String sets and string pairs  'A=B' /  'A'='B'  /  'A':'B'.  Certain commands such as RC require a string operand with two values – a first value and a second value, separated by an = equal sign. When this is specified as a single string, it is called a string set. For example, the command RC'ABC=def' contains a string set. When one or both of the values themselves contain = equal sign characters as data, you must specify these as two quoted values using a string pair.  Suppose you wanted the RC values to be A=B and X*Y. To do that, you specify it with a string pair of  RC'A=B'='X*Y'.


  • The only difference between a string set and a string pair is whether there is one quoted value or two. You only need a “pair” if the first or second values contain embedded equal signs as data. It helps with the documentation for us to be able to give each specify format a “name”. Otherwise, these values are used internally by the commands in exactly the same way, since a command is only concerned about the values of first and second, not on the syntax of how they got defined.

  • Either or both quoted values of a string pair may optionally contain a string type code of C, T or X. Consult the description for each mapping command that allows string pairs as to how they handle these string type codes. Because there are a large number of combinations of type codes C, T or X (or none) that could be on both sides of the string pair, consult the Quick Reference for how these combinations are treated. It contains a comprehensive table of all combinations of these codes, and how they are processed.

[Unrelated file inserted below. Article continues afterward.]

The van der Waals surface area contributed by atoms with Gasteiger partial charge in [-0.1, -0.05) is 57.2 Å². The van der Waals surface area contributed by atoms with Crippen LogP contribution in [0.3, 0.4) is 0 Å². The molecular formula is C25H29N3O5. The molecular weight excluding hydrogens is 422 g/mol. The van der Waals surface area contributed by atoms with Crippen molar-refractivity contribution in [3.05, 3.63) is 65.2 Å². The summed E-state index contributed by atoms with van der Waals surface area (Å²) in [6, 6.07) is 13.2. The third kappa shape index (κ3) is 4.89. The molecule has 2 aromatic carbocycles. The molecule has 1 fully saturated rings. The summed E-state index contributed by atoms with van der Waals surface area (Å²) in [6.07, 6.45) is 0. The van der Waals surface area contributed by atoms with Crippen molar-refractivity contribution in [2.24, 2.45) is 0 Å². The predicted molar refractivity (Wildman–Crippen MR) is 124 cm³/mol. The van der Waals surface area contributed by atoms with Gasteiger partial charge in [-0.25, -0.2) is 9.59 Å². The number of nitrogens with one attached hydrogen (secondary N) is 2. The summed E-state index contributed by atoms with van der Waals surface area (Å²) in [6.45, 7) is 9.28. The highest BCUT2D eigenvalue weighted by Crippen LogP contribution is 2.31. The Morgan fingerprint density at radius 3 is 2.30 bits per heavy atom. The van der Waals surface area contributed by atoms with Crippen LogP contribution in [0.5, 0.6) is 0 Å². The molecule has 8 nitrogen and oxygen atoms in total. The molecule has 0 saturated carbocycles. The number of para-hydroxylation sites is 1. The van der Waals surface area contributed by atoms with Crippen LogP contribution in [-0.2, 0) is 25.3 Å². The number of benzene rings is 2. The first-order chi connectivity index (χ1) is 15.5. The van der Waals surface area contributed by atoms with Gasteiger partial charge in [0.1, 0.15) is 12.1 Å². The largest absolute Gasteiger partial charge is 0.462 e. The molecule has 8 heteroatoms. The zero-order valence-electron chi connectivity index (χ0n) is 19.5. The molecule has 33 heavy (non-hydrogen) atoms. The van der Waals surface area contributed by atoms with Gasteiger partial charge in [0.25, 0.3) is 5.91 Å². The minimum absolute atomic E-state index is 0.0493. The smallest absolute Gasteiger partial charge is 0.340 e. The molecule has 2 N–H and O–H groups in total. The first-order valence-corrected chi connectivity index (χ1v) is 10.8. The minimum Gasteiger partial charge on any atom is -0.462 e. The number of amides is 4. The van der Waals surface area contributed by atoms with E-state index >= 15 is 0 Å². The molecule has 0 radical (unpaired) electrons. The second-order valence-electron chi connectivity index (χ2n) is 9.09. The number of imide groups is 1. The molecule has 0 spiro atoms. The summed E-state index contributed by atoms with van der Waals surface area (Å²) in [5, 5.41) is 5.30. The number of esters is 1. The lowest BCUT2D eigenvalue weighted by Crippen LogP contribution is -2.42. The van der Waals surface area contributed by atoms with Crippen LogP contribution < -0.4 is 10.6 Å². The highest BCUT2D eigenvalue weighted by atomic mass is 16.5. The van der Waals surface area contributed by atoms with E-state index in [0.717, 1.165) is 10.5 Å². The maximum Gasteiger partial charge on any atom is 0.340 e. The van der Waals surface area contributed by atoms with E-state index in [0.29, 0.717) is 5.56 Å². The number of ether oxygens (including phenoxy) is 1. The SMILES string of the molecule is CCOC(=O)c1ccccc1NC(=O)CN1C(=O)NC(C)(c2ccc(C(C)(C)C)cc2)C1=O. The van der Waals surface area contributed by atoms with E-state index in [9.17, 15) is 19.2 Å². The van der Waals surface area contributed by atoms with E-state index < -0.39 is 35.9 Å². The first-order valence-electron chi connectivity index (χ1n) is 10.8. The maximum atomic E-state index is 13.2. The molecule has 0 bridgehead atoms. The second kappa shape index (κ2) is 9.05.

• Both values of a string pair must be quoted, but the left and right sides do not have to use the same kind of quotes.

  • When the delimiter between a string pair is a : colon instead of an = equal sign, the command is instructed to treat the string values as both case sensitive and case conformant. This is a shortcut for putting string type T on both sides.

Deleting text  D / DC / RA / RL / RR / M.  You will usually not need a special command to delete text. To accomplish a deletion of characters from the source string, you can simply omit any reference to those columns of source data from the mapping string. However, if do you have some need to delete characters from the result string, this can be done with a Delete mapping item code of D followed by a required column-range. When you use the D command code, the column-range always refers to character positions within the result string. You can delete “classes” of characters, such as “all commas, periods and parentheses” by using the Delete Characters command DC. You can replace or delete a specified string wherever it is located, with the String Replacement commands RA, RL and RR. You can delete text in the process of moving it from one part of the result string to another, using the Move command M.